The total value (revenue) of the global freight forwarding market in 2016 was USD 141.9 billion, reflecting year-on-year growth of 2.7%, with cargo volume growth estimated at 2.6%. The forward outlook is more optimistic, with a forecast 2016–2020 compound annual growth rate (CAGR) of 4.1%, resulting in a total market size of over USD 166 billion in the year 2020.”

We always check with multiple clients before adding something new. We do a mockup, we do prototyping as a proof of concept, and then we do user testing with our customers.

Daisy Zhang

Designing for the global market

When asked about the company’s goals and priorities for 2018, Volkan says, “We want a tool to serve the globe, but we don’t want to do a lot of customization.” However, the users from country to country are slightly different. Designers rely on user research to really understand the needs of professionals.

“But we also want to keep consistency,” adds Volkan. Since Twill is launching its services in new countries, the company’s design needs to be more scalable and stable. Now the design team’s purpose is to create a design system that meets those needs. “When we are planning new features or thinking about new regions, we are using Miro to consolidate all the necessary data,” he adds.

Recently, Volkan worked on a project called Customer Care Dashboard and needed to understand all the necessary information for a new country. He created a basic workflow, according to the process map. Then he tried to understand which kind of information the team had and which kind of information Customer Care members needed. “If I use Sketch, then Daisy and others outside of the team won’t be able to reach that board, put a comment and contribute in this process. So the product team has access to all the boards, and Miro serves as a tool for communication between different teams.”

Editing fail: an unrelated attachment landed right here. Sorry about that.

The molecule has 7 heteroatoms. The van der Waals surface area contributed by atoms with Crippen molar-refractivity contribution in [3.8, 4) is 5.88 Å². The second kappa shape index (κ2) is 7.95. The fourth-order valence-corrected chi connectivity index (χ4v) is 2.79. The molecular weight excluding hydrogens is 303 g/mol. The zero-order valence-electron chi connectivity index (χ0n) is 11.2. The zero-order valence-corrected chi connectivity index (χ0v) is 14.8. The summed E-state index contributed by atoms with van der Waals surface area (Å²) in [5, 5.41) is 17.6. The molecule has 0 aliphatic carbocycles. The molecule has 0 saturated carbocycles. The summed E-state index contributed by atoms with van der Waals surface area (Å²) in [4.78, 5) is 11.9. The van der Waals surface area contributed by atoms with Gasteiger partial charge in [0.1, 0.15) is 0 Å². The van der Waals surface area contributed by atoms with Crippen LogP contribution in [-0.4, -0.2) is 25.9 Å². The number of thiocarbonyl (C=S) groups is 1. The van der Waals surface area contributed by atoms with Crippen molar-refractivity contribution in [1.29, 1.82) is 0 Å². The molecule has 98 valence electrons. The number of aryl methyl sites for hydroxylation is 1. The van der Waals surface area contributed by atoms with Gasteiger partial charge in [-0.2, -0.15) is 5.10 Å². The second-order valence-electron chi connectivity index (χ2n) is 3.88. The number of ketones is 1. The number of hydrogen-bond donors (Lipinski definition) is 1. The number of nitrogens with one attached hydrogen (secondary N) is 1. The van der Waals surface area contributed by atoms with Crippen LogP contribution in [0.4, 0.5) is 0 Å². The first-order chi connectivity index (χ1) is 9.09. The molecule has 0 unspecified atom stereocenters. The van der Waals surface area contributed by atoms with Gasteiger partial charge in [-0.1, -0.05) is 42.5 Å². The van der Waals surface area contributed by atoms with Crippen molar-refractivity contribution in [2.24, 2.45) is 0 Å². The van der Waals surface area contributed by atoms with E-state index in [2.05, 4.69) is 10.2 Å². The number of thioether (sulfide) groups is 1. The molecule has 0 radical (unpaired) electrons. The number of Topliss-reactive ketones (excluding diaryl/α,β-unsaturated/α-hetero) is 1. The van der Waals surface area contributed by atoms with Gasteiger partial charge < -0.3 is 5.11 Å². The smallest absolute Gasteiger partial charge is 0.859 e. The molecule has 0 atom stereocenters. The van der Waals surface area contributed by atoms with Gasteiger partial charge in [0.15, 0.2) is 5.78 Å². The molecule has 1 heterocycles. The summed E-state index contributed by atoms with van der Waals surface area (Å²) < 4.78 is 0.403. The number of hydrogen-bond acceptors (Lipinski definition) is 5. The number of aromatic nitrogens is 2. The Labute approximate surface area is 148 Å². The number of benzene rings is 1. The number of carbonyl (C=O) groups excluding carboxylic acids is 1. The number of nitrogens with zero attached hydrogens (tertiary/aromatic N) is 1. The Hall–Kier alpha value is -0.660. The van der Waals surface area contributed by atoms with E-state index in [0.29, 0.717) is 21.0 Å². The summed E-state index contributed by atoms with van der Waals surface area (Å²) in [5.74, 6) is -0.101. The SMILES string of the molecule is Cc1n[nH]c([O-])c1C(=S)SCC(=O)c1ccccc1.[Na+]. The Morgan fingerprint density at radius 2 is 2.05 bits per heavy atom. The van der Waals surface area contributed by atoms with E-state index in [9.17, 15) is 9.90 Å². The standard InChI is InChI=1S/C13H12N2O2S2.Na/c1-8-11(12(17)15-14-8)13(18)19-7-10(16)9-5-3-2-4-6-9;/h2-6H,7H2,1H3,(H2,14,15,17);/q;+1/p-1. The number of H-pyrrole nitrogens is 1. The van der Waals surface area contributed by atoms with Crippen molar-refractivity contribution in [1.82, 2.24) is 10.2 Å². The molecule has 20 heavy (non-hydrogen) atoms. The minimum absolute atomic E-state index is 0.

With this ambitious goal in mind, Twill is looking forward to transforming the freight-forwarding industry. It’s a startup that started a little differently; there was no story about the founders working in their garage trying to break from an old tradition and pulling the industry’s leaders off the market. However, the organization is definitely disruptive. It’s reimagining the field it’s working in, but at the same time, it’s transforming rather than breaking, leveraging existing knowledge rather than building from scratch.

Miro serves as a tool for communication between different teams

twill logistics headquarters 3
twill logistics headquarters 4
twill logistics headquarters 5
twill logistics headquarters 6
Twill team collaboration 2